Tinkering with climate change through climate “engineering” won’t help us avoid what we have to do to stop global warming, says a new report by researchers at six universities.
After assessing a range of possible climate-altering approaches to reducing warming, the team concluded there’s no way around it: those approaches may enhance our other efforts, but we have to reduce the types of emissions responsible the warming. Emissions of carbon dioxide and other so-called greenhouse gases through human activities are considered the culprits behind the warming.
“Some climate engineering strategies look very cheap on paper. But when you consider other criteria, like ecological risk, public perceptions and the abilities of governments to control the technology, some options look very bad,” said researcher Jonn Axsen of Simon Fraser University in British Columbia.
The assistant professor in the university’s School of Resource and Environmental Management is a co-author of this study, which appears in the latest issue of the journal Frontiers in Ecology and the Environment. It describes itself as the first scholarly attempt to rank a wide range of approaches to minimizing climate change in terms of their feasibility, cost-effectiveness, risk, public acceptance, governability and ethics.
It states that the most effective way of confronting climate change is reducing emissions through some combination of switching away from fossil fuels to low-carbon energy sources, improving energy efficiency, and changing human behavior. The authors added that strategies such as forest management and geological storage of carbon dioxide may be useful complements to emission reductions.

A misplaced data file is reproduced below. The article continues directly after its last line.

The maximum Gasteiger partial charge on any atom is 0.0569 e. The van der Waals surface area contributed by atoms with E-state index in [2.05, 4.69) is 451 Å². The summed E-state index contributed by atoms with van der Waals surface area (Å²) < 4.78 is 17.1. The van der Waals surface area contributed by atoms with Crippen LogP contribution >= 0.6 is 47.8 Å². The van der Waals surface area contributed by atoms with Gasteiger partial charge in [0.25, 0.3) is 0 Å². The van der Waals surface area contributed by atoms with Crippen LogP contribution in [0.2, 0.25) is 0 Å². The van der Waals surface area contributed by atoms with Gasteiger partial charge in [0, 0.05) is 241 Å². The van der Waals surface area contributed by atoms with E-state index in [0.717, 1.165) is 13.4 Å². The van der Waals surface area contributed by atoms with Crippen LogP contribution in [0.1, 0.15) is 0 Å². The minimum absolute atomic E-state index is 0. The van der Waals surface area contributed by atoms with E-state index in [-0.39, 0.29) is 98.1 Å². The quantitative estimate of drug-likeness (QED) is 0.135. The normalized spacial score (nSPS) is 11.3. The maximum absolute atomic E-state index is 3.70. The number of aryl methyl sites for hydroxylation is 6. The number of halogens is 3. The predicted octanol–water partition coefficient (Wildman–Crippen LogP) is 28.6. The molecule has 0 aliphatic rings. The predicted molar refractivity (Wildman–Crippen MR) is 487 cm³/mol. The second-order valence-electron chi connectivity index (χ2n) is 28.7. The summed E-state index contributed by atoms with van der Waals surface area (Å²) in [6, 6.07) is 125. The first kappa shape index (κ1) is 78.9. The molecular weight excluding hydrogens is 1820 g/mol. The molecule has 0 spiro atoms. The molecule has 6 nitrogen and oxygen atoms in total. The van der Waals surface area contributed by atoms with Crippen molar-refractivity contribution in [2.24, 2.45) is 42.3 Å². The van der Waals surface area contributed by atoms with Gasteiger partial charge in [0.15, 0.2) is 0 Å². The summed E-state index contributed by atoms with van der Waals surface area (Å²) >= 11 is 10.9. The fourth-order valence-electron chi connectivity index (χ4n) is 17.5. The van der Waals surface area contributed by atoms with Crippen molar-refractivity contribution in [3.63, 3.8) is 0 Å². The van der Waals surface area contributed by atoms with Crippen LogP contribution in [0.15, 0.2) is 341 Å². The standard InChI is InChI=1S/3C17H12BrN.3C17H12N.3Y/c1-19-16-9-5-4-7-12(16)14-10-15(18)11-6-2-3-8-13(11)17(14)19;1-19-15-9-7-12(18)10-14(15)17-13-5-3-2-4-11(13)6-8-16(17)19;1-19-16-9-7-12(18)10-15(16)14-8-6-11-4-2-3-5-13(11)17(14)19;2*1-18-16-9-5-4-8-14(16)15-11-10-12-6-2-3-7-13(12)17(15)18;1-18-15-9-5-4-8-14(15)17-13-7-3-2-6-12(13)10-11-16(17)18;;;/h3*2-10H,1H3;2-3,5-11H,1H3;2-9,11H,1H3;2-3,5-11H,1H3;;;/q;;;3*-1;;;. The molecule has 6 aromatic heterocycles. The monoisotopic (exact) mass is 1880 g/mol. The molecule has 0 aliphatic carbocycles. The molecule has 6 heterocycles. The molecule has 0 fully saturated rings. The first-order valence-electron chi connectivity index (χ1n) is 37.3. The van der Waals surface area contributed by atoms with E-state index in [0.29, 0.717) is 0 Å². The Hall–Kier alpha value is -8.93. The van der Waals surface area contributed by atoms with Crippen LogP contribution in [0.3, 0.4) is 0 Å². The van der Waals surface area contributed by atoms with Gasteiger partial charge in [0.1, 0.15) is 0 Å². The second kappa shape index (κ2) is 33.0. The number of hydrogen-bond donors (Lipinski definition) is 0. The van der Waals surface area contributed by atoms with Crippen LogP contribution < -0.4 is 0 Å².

Other climate engineering strategies are less appealing, the authors said, such as fertilizing the ocean with iron to absorb carbon dioxide or reducing global warming by injecting particles into the atmosphere to block sunlight. “Take the example of solar radiation management, which is the idea of putting aerosols into the stratosphere, kind of like what happens when a large volcano erupts,” Axsen explained. “This is a surprisingly cheap way to reduce global temperatures, and we have the technology to do it. But our study asked other important questions. What are the environmental risks? Will global citizens accept this? What country would manage this? Is that fair? Suddenly, this strategy does not look so attractive.”
Working under the auspices of the National Science Foundation, the authors spent two years evaluating more than 100 studies that addressed the various implications of climate engineering and their anticipated effects on greenhouse gases.